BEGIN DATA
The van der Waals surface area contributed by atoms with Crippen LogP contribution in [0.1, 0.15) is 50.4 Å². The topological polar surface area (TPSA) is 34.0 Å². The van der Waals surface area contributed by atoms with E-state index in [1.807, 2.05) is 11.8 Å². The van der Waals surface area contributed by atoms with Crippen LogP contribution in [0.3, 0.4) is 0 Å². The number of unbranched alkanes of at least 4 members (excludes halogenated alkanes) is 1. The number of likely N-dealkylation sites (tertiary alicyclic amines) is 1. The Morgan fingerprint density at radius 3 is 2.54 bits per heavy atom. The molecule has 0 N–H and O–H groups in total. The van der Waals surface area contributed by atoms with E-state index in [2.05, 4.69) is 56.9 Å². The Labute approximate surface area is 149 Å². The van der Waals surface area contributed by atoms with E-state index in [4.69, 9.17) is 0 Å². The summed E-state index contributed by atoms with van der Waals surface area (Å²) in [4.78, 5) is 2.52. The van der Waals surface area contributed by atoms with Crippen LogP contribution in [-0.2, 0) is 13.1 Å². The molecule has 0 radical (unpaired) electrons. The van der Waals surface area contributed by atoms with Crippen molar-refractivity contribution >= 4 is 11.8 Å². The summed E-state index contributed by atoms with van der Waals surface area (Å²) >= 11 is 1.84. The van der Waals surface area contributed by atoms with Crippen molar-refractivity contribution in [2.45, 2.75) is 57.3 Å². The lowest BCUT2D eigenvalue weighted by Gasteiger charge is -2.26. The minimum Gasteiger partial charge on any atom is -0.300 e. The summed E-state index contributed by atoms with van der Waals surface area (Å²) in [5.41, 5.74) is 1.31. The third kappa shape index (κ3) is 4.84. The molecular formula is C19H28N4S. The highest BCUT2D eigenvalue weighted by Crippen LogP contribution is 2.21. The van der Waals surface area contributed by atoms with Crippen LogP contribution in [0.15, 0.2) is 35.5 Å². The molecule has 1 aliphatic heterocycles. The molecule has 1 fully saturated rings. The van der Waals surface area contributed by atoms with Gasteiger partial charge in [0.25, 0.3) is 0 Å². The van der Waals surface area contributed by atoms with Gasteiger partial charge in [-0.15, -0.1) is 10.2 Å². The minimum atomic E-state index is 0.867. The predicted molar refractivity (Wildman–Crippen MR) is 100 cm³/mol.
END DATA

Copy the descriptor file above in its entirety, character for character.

The van der Waals surface area contributed by atoms with Crippen LogP contribution in [0.1, 0.15) is 50.4 Å². The topological polar surface area (TPSA) is 34.0 Å². The van der Waals surface area contributed by atoms with E-state index in [1.807, 2.05) is 11.8 Å². The van der Waals surface area contributed by atoms with Crippen LogP contribution in [0.3, 0.4) is 0 Å². The number of unbranched alkanes of at least 4 members (excludes halogenated alkanes) is 1. The number of likely N-dealkylation sites (tertiary alicyclic amines) is 1. The Morgan fingerprint density at radius 3 is 2.54 bits per heavy atom. The molecule has 0 N–H and O–H groups in total. The van der Waals surface area contributed by atoms with E-state index in [2.05, 4.69) is 56.9 Å². The Labute approximate surface area is 149 Å². The van der Waals surface area contributed by atoms with E-state index in [4.69, 9.17) is 0 Å². The summed E-state index contributed by atoms with van der Waals surface area (Å²) in [4.78, 5) is 2.52. The van der Waals surface area contributed by atoms with Crippen LogP contribution in [-0.2, 0) is 13.1 Å². The molecule has 0 radical (unpaired) electrons. The van der Waals surface area contributed by atoms with Crippen molar-refractivity contribution >= 4 is 11.8 Å². The summed E-state index contributed by atoms with van der Waals surface area (Å²) >= 11 is 1.84. The van der Waals surface area contributed by atoms with Crippen molar-refractivity contribution in [2.45, 2.75) is 57.3 Å². The lowest BCUT2D eigenvalue weighted by Gasteiger charge is -2.26. The minimum Gasteiger partial charge on any atom is -0.300 e. The summed E-state index contributed by atoms with van der Waals surface area (Å²) in [5.41, 5.74) is 1.31. The third kappa shape index (κ3) is 4.84. The molecular formula is C19H28N4S. The highest BCUT2D eigenvalue weighted by Crippen LogP contribution is 2.21. The van der Waals surface area contributed by atoms with Crippen LogP contribution in [0.15, 0.2) is 35.5 Å². The molecule has 1 aliphatic heterocycles. The molecule has 1 fully saturated rings. The van der Waals surface area contributed by atoms with Gasteiger partial charge in [0.25, 0.3) is 0 Å². The van der Waals surface area contributed by atoms with Gasteiger partial charge in [-0.15, -0.1) is 10.2 Å². The minimum atomic E-state index is 0.867. The predicted molar refractivity (Wildman–Crippen MR) is 100 cm³/mol.